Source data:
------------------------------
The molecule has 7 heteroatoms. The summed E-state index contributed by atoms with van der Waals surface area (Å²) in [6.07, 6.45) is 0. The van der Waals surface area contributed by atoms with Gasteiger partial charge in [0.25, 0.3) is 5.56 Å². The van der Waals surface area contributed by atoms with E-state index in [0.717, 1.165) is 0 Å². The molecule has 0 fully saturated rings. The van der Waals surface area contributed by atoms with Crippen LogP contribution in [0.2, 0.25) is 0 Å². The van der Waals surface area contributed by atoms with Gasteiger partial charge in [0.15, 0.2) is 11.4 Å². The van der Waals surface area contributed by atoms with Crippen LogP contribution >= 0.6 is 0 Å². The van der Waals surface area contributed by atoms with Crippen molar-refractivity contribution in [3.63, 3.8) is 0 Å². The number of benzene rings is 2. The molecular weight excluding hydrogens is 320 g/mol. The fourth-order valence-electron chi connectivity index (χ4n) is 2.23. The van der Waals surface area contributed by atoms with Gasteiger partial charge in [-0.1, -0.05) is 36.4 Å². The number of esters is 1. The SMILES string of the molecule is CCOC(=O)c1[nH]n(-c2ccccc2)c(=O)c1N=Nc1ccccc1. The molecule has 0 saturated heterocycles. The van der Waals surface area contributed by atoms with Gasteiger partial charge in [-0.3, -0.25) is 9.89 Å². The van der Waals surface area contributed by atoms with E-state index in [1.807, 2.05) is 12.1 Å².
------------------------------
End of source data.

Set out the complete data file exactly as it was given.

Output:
The molecule has 7 heteroatoms. The summed E-state index contributed by atoms with van der Waals surface area (Å²) in [6.07, 6.45) is 0. The van der Waals surface area contributed by atoms with Gasteiger partial charge in [0.25, 0.3) is 5.56 Å². The van der Waals surface area contributed by atoms with E-state index in [0.717, 1.165) is 0 Å². The molecule has 0 fully saturated rings. The van der Waals surface area contributed by atoms with Crippen LogP contribution in [0.2, 0.25) is 0 Å². The van der Waals surface area contributed by atoms with Gasteiger partial charge in [0.15, 0.2) is 11.4 Å². The van der Waals surface area contributed by atoms with Crippen LogP contribution >= 0.6 is 0 Å². The van der Waals surface area contributed by atoms with Crippen molar-refractivity contribution in [3.63, 3.8) is 0 Å². The number of benzene rings is 2. The molecular weight excluding hydrogens is 320 g/mol. The fourth-order valence-electron chi connectivity index (χ4n) is 2.23. The van der Waals surface area contributed by atoms with Gasteiger partial charge in [-0.1, -0.05) is 36.4 Å². The number of esters is 1. The SMILES string of the molecule is CCOC(=O)c1[nH]n(-c2ccccc2)c(=O)c1N=Nc1ccccc1. The molecule has 0 saturated heterocycles. The van der Waals surface area contributed by atoms with Gasteiger partial charge in [-0.3, -0.25) is 9.89 Å². The van der Waals surface area contributed by atoms with E-state index in [1.807, 2.05) is 12.1 Å².